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Stock Valuation. FIL 341 Prepared by Keldon Bauer. Introduction. The valuation of all financial securities is based on the expected PV of future cash flows. Equity Valuation.

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## Stock Valuation

FIL 341

Prepared by Keldon Bauer

### Introduction

• The valuation of all financial securities is based on the expected PV of future cash flows.

### Equity Valuation

• Because equity has no stated maturity, the value of the security can be seen as the present value of a kind of perpetuity:

### Equity Valuation

• To use the equation above, one would have to forecast every dividend (or cash flow) forever, which is not realistic.

• To estimate the equity value, simplifying assumptions can be made.

• If we allow dividends (cash flows) to grow at a constant rate.

• If ks is fixed over the life of the stock.

[1]

[2]

### Equity Valuation

• The Gordon Constant Growth Model:

### Gordon Constant Growth Model

• Subtracting [2] from [1]:

### Gordon Constant Growth Model

• Solving for PV:

### Gordon Constant Growth Model

• Assumptions:

• g must be less than ks (or P0 = ¥)

• ks must be fixed

• Dividend growth must be smooth (constant)

• Note that this model works for any growth rate less than ks - including g=0

### Gordon Growth Model-Example

• If a share currently pays \$1.50 in annual dividends, is expected to grow at a rate of 5% per year, and has a required return of 14%, what should its share price be?

### Equity Valuation

• The Gordon Growth Model suggests that valuation is a function of:

• Dividend (or free cash flow),

• Growth in dividends (or free cash flows),

• Discount rate.

• How does current stock news affect the market’s estimates of these three measures?

### Equity Valuation

• Some have suggested that a company should not just have one constant growth rate.

• As a partial answer to that problem the same solution has been solved (virtually the same way) for a two stage growth valuation model.

• The solution is as follows:

### Two-Stage Dividend Growth Model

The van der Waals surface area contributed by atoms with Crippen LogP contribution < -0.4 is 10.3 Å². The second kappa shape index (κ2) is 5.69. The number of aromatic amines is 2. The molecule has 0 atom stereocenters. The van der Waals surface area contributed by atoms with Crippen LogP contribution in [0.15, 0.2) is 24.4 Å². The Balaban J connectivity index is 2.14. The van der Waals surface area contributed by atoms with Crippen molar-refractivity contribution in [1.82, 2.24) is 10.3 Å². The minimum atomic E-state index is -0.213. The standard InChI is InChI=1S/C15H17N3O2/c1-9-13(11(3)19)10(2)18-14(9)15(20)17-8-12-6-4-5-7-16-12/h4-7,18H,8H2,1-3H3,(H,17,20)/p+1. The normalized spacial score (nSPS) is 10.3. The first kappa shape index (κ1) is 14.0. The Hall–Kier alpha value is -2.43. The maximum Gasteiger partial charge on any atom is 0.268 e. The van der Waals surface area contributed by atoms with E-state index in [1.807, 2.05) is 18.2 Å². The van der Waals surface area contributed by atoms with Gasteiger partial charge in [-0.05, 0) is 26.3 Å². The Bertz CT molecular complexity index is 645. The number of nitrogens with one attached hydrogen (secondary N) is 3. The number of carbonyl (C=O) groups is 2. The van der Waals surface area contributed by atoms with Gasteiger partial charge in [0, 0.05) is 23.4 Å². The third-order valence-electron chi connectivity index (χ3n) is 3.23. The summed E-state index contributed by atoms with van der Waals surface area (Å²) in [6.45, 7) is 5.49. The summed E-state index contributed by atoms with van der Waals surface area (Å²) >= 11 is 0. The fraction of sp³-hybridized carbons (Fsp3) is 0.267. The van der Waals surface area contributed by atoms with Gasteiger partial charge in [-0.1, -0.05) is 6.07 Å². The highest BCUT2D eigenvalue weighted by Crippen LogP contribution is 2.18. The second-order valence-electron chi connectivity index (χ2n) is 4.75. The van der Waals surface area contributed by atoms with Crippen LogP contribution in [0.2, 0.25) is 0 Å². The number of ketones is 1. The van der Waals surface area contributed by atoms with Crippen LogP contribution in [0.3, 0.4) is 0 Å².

Where: P0 = Price of stock today.

D0= Most recent dividend (or cash flow).

g1 = Growth rate over the first growth period.

k = Required rate of return for common equity.

T = Length of time the first growth rate is expected to last.

g2 = Growth rate over the second growth period.

### Non-Constant Growth Valuation

• Since constant growth is unlikely, we will now consider how to value stock under non-constant growth.

• First, project dividends (or free cash flows) as far as practical.

• From there estimate a constant growth rate.

• Then take the PV as in chapter 6.

### Non-Constant Growth - Example

• If Buford’s Bulldozer is expected to pay the following dividends, and then grow indefinitely at 4.5% (assuming a discount rate of 14.50%), what would its stock value be?

### Non-Constant Growth - Example

• First we consider the price of the stock at time five.

### Non-Constant Growth - Example

• Next we sum all period cash flows.

\$ 1.09

2

3

4

5

0

1

14.5%

\$ 2.10

\$ 1.00

\$ 1.63

\$1.25

\$2.75

\$1.50

\$2.80

\$36.64

\$18.62

### Non-Constant Growth - Example

\$24.44 = Present Value

### Non-Constant Growth Valuation

• If the cash flows or dividends can be estimated for a short-term, after which a two-stage growth model is appropriate, then a similar procedure can be employed to estimate the value, only using a two-stage formula in the terminal cash flow, rather than the Gordon Growth Model.